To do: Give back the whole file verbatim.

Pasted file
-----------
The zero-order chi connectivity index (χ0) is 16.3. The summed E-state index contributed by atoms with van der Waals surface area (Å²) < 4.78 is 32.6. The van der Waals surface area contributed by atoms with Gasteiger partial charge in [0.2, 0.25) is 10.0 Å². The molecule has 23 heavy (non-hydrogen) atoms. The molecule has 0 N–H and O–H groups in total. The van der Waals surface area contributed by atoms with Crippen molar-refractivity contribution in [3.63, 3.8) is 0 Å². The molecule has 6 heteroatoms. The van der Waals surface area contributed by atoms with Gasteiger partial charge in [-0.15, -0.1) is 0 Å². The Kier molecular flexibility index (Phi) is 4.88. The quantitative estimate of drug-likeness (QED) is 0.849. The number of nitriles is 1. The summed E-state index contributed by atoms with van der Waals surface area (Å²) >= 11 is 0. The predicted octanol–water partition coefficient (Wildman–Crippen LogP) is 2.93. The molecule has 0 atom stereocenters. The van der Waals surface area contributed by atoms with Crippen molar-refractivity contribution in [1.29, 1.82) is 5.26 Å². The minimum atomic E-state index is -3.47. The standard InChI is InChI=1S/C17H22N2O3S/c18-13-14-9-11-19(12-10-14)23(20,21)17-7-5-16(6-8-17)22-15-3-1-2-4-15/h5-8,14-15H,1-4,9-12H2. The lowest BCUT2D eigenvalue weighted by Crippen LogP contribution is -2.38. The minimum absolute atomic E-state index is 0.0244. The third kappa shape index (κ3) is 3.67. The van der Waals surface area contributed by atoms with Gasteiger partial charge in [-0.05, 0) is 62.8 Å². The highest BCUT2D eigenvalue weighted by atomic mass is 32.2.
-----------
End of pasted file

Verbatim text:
The zero-order chi connectivity index (χ0) is 16.3. The summed E-state index contributed by atoms with van der Waals surface area (Å²) < 4.78 is 32.6. The van der Waals surface area contributed by atoms with Gasteiger partial charge in [0.2, 0.25) is 10.0 Å². The molecule has 23 heavy (non-hydrogen) atoms. The molecule has 0 N–H and O–H groups in total. The van der Waals surface area contributed by atoms with Crippen molar-refractivity contribution in [3.63, 3.8) is 0 Å². The molecule has 6 heteroatoms. The van der Waals surface area contributed by atoms with Gasteiger partial charge in [-0.15, -0.1) is 0 Å². The Kier molecular flexibility index (Phi) is 4.88. The quantitative estimate of drug-likeness (QED) is 0.849. The number of nitriles is 1. The summed E-state index contributed by atoms with van der Waals surface area (Å²) >= 11 is 0. The predicted octanol–water partition coefficient (Wildman–Crippen LogP) is 2.93. The molecule has 0 atom stereocenters. The van der Waals surface area contributed by atoms with Crippen molar-refractivity contribution in [1.29, 1.82) is 5.26 Å². The minimum atomic E-state index is -3.47. The standard InChI is InChI=1S/C17H22N2O3S/c18-13-14-9-11-19(12-10-14)23(20,21)17-7-5-16(6-8-17)22-15-3-1-2-4-15/h5-8,14-15H,1-4,9-12H2. The lowest BCUT2D eigenvalue weighted by Crippen LogP contribution is -2.38. The minimum absolute atomic E-state index is 0.0244. The third kappa shape index (κ3) is 3.67. The van der Waals surface area contributed by atoms with Gasteiger partial charge in [-0.05, 0) is 62.8 Å². The highest BCUT2D eigenvalue weighted by atomic mass is 32.2.